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Thursday, January 31, 2002


One thought leads to another. In my 31 January entry that I posted at 3:51 AM in Notes from the Field I discussed LDAP, role-based access controls (RBAC) and software QA. The only apparent tie-in among the topics was the relationship between LDAP and RBAC. I'm going to step back onto the soapbox and discuss a real-life relationship among LDAP, RBAC and QA. The names have been changed to protect confidentiality.

The company for which I was working had developed a security infrastructure that used directory services, policy servers and other components to achieve a single sign-on, enterprise-wide infrastructure that was independent of applications and platforms. On paper it looked viable. The first customer was one of the largest manufacturers in the world.

According to company lore the client's CIO bought into this design based on a one-hour presentation. With authority to proceed in hand a small team descended upon the client's site and commenced implementing this panacea.

Fast forward to a different client half-way around the world. We were not tasked with implementing the same solution, but were tasked with including a recommendation for a security infrastructure in a strategic plan. The plan was to be a 5-year roadmap for how the technical and process domains were to evolve. In went the untested and unproven security infrastructure that was still being implemented for the international manufacturer.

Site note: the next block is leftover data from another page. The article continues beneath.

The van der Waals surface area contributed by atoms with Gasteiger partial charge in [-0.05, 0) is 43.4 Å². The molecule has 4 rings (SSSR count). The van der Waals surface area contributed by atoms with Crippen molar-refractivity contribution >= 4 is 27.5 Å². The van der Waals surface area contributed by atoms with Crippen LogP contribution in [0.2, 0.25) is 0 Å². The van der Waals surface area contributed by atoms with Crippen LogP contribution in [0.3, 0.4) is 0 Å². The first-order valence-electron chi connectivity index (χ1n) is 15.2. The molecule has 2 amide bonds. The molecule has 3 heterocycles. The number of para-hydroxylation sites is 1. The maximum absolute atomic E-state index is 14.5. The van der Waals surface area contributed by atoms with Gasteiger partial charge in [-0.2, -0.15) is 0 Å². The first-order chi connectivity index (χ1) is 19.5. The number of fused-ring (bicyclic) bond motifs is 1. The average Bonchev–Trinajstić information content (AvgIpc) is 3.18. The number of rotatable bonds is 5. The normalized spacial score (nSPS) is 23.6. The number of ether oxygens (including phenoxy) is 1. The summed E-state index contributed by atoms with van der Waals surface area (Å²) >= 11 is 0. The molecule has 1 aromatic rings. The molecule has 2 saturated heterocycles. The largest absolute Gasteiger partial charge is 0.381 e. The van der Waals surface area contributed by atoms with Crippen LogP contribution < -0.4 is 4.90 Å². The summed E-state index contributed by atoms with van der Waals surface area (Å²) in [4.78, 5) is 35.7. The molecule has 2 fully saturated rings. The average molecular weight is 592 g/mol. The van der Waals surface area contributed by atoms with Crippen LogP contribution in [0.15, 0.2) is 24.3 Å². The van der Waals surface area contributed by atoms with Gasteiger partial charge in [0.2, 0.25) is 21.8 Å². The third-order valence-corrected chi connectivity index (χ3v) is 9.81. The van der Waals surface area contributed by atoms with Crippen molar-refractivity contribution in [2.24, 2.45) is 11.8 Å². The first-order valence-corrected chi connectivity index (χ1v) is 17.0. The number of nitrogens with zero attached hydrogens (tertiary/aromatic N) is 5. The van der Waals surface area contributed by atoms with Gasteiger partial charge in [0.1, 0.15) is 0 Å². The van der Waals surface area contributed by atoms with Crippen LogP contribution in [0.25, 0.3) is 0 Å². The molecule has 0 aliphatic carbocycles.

I'm going to jump back to the project for the international manufacturer: my involvement in that project was to bring the portions that touched UNIX systems into production. I was a consultant serving as a member of the client's production services team. I was working for a different company at the time and was an on-site consultant who was hired away by the company that developed the security infrastructure - what a tangled web we weave.

When I was assigned to the strategic planning project half-way around the world I was no longer directly involved in the first project. However, when I was involved I noted (in writing to the client) that there was no testing done on a system upon which the client was depending for security. Moreover, the entire infrastructure could be bypassed if there were no guidelines for integrating new systems into the infrastructure. Finally, nobody had taken the time to assure that access controls were provably correct; there was no mathematical analysis of the design, nor were there any test plans or cases with which to validate new applications being integrated into the environment.

Two glaring problems surfaced with respect to this unproven scheme:

  1. The products upon which the architecture was built had flaws. One reported incident allowed a user to assume the more extensive rights of another user. This was swept under the carpet by a statement by the CEO of my new company that, "it's such a rare bug that it will not happen again." Product qualification and design testing would have caught that.
  2. In the strategic plan that was drafted before I joined the other project, the recommendations were for products instead of standards. This goes against all that is sacred in IT strategic planning, which is supposed to be based on solutions and standards - not products.
The following occurred: